Professional Preparation Criteria

The remaining 120 points are based on professional preparation criteria. Included in this group are criteria that can be quantified from the application, such as academic rigor and course loads (24 points), veterinary experience (16 points) and animal experience (12 points). Academic rigor and course loads are based on the rigor of the institution where the student did the majority of his or her undergraduate work, whether or not they took honors courses, the number of credits averaged per semester, and the average number of science courses carried per semester. These criteria are used to evaluate how well prepared the student is for the heavy loads required in veterinary school. A student from a junior college carrying 12 credits per semester is probably not as well prepared to carry the 20+ hours per semester required in the professional curriculum as one who went to a rigorous four year college and carried 16 credits per semester with three science courses.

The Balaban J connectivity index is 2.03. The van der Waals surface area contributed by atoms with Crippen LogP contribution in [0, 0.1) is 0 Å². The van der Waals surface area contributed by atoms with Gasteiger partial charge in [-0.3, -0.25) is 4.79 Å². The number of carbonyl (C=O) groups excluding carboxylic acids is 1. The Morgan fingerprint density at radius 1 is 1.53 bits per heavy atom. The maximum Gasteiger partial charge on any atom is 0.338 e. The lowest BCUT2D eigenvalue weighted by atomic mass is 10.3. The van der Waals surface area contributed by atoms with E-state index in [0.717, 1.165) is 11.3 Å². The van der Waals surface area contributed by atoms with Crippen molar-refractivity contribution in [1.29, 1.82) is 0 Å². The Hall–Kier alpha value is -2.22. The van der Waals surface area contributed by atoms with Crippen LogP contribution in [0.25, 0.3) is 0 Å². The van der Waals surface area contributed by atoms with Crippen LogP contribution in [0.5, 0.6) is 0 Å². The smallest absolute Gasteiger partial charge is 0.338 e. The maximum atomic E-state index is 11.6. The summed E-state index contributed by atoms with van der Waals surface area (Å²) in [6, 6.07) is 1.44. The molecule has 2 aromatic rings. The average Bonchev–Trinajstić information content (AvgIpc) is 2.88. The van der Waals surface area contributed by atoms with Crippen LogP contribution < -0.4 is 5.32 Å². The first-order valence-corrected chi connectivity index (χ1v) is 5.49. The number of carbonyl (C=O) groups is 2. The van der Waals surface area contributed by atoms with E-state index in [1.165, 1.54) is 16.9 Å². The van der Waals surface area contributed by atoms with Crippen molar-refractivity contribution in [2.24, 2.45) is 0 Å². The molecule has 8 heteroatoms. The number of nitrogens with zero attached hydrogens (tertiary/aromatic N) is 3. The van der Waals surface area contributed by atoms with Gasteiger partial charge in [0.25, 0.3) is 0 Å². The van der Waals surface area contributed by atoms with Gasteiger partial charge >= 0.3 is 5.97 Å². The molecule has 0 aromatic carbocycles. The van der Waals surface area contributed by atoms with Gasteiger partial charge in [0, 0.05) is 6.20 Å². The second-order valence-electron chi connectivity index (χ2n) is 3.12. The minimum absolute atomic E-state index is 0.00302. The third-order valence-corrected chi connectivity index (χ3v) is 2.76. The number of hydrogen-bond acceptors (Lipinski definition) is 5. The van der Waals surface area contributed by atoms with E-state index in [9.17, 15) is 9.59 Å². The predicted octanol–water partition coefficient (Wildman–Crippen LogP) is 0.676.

Animal and veterinary experience is considered to evaluate the applicant's personal qualities and motivation to be a veterinarian.

Animal experience includes caring for and handling animals in a kennel or animal shelter. It also includes any other experience that was not under the direct supervision of a veterinarian, such as FFA and 4-H projects. Veterinary experience is hours spent working under the direct supervision of a veterinarian, whether in a clinical or research environment, paid or volunteer. Applicants must have more than 50 hours (effective for next application cycle, entry Class of 2016 and thereafter, applicants must have over 100 hours) worth of veterinary experience in order to qualify for an interview.

Points are assigned based on the number of hours worked and the variety of environments in which the hours were obtained. These two experiences are scored separately, so applicants should obtain experience in both areas. For example, an applicant who worked for a veterinarian should include time spent cleaning stalls or cages as animal experience and time spent with the veterinarian as veterinary experience.